Having to deal with frustration in a team is a normal part of leadership. Organisations are large, complex and involve many different people, so it’s no surprise that people are going to become frustrated from time to time.
Frustration in the workplace often doesn’t go away by itself, and can get worse if left alone. Frustrated team members rarely do their best work and frustration may be a sign that your team has a problem. The good news is, frustration is an early warning sign.
When you see signs of frustration, you can start to take action to prevent the situation from getting worse.
What Frustration in the Workplace Looks Like
To understand how to deal with frustration in the workplace, you need to be able to identify it. It’s not hard to see signs of frustration when you know what to look for.
1. Frustrated Team Members Have Emotional Outbursts
Most people try to remain calm for long periods before they become frustrated enough to let it show. The emotions build gradually, with every frustrating event increasing the chance of a blow up.
Eventually, it may erupt in an explosive emotional outburst.
2. Frustrated People Stop Trying
Amy used to try to improve things in your team. She used to come up with great ideas and was extremely proactive. That all stopped and you didn’t notice it at the time. Now she simply gets on with her work and goes home.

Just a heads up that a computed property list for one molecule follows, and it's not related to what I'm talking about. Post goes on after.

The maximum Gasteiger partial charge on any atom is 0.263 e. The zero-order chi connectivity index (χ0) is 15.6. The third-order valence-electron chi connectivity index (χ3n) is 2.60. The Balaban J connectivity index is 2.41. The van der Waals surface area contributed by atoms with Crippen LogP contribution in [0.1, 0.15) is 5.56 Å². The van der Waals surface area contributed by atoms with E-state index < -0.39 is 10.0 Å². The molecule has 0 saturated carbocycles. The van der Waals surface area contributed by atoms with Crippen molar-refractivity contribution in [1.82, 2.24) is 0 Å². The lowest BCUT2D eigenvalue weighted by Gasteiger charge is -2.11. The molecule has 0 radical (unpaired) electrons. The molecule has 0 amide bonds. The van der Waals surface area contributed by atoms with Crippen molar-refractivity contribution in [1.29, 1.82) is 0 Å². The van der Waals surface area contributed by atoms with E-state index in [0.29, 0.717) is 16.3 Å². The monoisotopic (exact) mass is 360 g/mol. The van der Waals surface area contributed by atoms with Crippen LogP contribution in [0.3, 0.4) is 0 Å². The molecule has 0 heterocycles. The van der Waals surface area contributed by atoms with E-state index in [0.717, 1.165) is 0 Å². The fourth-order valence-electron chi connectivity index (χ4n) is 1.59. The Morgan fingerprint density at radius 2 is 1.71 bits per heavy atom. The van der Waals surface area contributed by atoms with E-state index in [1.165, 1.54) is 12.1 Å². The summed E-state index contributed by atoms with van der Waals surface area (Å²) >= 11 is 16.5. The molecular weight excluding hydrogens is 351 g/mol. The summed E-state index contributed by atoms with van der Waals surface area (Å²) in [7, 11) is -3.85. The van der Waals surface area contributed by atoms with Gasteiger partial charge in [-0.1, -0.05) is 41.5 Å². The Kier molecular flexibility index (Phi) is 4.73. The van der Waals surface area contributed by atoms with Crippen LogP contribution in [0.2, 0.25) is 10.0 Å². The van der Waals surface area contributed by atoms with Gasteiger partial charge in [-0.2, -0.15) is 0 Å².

Sometimes you can tell she doesn’t agree with you, but she doesn’t bother speaking up any more.
If your team members sound like Amy, you might just have a frustration problem.
Learn More: To read more about why people don’t speak up, read this post: Why Your Team Won’t Speak Up, and Why You Need Them To.
3. Frustrated Team Members Become Less Productive
Frustrated team members spend more time in “damage control” mode than happy employees. People in damage control make themselves feel better by venting their frustration with other team members.
If you notice your team members having more private closed-door conversations, it could be a sign that you have some frustrated people on your hands.
When your team is spending time venting and complaining, remember…they aren’t working. Some venting can be a good stress-release, but too much is not a good thing!
Learn More: The Best Way to Create a Happy Employee.
4. Frustrated People Become Cynical